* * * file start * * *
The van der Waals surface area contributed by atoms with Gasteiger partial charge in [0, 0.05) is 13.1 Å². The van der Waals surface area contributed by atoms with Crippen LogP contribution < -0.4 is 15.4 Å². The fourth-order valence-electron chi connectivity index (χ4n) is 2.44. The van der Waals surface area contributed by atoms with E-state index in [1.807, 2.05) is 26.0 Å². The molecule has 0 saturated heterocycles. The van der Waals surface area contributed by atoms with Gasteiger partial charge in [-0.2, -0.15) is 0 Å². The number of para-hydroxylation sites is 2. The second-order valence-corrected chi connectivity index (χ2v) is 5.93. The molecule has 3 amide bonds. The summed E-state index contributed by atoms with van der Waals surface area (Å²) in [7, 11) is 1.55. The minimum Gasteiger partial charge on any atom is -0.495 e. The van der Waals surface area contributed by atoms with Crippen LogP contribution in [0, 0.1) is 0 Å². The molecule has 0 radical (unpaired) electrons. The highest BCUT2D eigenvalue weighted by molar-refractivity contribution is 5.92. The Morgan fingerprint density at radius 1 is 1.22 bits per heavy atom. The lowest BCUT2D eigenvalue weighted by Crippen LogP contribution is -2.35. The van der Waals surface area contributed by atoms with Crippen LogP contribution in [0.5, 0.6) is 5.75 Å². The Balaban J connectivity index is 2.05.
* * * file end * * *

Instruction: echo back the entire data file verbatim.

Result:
The van der Waals surface area contributed by atoms with Gasteiger partial charge in [0, 0.05) is 13.1 Å². The van der Waals surface area contributed by atoms with Crippen LogP contribution < -0.4 is 15.4 Å². The fourth-order valence-electron chi connectivity index (χ4n) is 2.44. The van der Waals surface area contributed by atoms with E-state index in [1.807, 2.05) is 26.0 Å². The molecule has 0 saturated heterocycles. The van der Waals surface area contributed by atoms with Gasteiger partial charge in [-0.2, -0.15) is 0 Å². The number of para-hydroxylation sites is 2. The second-order valence-corrected chi connectivity index (χ2v) is 5.93. The molecule has 3 amide bonds. The summed E-state index contributed by atoms with van der Waals surface area (Å²) in [7, 11) is 1.55. The minimum Gasteiger partial charge on any atom is -0.495 e. The van der Waals surface area contributed by atoms with Crippen LogP contribution in [0, 0.1) is 0 Å². The molecule has 0 radical (unpaired) electrons. The highest BCUT2D eigenvalue weighted by molar-refractivity contribution is 5.92. The Morgan fingerprint density at radius 1 is 1.22 bits per heavy atom. The lowest BCUT2D eigenvalue weighted by Crippen LogP contribution is -2.35. The van der Waals surface area contributed by atoms with Crippen LogP contribution in [0.5, 0.6) is 5.75 Å². The Balaban J connectivity index is 2.05.